Sunday, 16 January 2011

Can you extend your way out of the property slump?

Extensions and your mortgage

If you don't have enough equity in your property to secure the most competitive mortgage rates, extending your home could be an innovative way of accessing cheaper finance. Once the improvement is complete and you have the property revalued, you may find you are eligible for a greater range of mortgages, because your home is worth more, but your home loan is at the same level.

For example, if you have a loan equivalent to 65 per cent or less of the value of your home, you can access deals such as First Direct's five-year fixed-rate mortgage on 3.89 per cent, which has a modest £99 arrangement fee. If you only have 10 or 20 per cent equity, you will struggle to get a deal, and will have to pay higher rates such as Skipton Building Society's 5.78 per cent five-year fixed rate, which has a hefty £995 fee on top.
Many people finance home improvements by adding to their mortgage, but this has become more difficult, particularly for those with little equity in their homes.
You used to be able to provide lenders with the plan of an extension, get a value on the completed project and then get an offer based on that, this is much more unlikely now, though small or medium lenders may do so.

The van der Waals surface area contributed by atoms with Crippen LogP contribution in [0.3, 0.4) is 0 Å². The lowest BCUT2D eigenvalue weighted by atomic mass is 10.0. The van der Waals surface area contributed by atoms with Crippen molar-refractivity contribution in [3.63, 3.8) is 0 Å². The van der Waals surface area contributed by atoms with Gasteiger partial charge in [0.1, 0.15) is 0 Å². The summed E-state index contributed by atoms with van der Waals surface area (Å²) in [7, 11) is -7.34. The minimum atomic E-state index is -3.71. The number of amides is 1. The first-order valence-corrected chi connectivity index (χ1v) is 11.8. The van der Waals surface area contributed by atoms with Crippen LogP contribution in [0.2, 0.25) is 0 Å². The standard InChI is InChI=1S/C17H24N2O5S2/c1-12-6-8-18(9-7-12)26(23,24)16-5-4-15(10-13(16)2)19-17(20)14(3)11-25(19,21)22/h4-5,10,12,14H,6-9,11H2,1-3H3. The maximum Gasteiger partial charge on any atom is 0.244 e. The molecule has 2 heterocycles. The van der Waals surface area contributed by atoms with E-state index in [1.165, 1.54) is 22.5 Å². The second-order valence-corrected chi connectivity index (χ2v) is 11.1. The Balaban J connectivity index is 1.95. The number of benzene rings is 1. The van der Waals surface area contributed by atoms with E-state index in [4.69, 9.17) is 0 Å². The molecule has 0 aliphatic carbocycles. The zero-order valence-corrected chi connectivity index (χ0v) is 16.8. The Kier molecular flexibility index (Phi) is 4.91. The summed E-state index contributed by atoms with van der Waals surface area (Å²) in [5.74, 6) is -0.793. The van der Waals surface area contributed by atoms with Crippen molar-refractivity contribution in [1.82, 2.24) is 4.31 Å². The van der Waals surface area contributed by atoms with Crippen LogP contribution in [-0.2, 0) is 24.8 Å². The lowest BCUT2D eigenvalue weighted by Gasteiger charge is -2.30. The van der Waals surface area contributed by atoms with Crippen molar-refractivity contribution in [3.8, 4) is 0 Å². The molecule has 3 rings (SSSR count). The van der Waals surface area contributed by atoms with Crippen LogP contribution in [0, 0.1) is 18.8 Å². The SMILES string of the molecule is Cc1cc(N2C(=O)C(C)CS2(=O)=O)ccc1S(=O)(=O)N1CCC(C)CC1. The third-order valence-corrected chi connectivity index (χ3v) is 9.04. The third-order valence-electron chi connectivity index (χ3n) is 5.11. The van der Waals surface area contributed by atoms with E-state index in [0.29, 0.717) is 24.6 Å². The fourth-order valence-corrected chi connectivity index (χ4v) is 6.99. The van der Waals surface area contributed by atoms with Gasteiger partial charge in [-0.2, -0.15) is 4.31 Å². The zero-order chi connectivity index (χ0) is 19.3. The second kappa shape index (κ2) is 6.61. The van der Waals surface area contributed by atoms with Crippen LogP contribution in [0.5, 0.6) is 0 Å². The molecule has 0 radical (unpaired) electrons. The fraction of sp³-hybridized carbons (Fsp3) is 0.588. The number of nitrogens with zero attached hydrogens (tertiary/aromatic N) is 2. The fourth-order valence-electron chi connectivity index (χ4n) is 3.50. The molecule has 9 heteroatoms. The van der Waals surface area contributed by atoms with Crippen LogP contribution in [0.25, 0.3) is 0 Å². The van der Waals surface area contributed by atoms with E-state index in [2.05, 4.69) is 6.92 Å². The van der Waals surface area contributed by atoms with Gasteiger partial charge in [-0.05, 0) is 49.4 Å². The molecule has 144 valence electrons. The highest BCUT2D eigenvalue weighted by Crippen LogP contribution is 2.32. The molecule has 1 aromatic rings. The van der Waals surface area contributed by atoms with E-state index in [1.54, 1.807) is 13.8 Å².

If you had a high loan-to-value (LTV) in the first instance, you may struggle to get a further advance from your lender, even if the work you planned on having done, such as a loft conversion, would add value and ultimately improve your equity stake,
Those borrowers already on high LTVs would realistically have to use their own money to fund home improvements.
However, Nationwide says it is prepared to listen to existing borrowers who apply for extra money for home improvements, on a case-by-case basis, studying any plans they have in place.

Other financing

If you are sure your planned improvements will add value, but your mortgage lender won't listen, you do have other options in the short term.
suggestion is that you may be able to put some of the cost of the improvement on a 0 per cent credit card for a year, and then pay it off by remortgaging at the end of the loan period, after your home has been revalued. This would depend on how much money you needed, of course, and how confident you were in the project. Other sources of finance include personal loans, which are unsecured, and are coming down in price.
Over the past few weeks we have seen Tesco Bank, HSBC, Barclays, First Direct and Sainsbury's Finance all cut rates on personal loans above £7,000. Sainsbury's is currently the best buy at an annual percentage rate (APR) of 7.4 if you have a Nectar card.
Finally you could get a second charge on your property, which is basically a more expensive mortgage which is also secured on your house. This arrangement would cost you about 10 per cent interest, which is far more expensive than most ordinary home loans.






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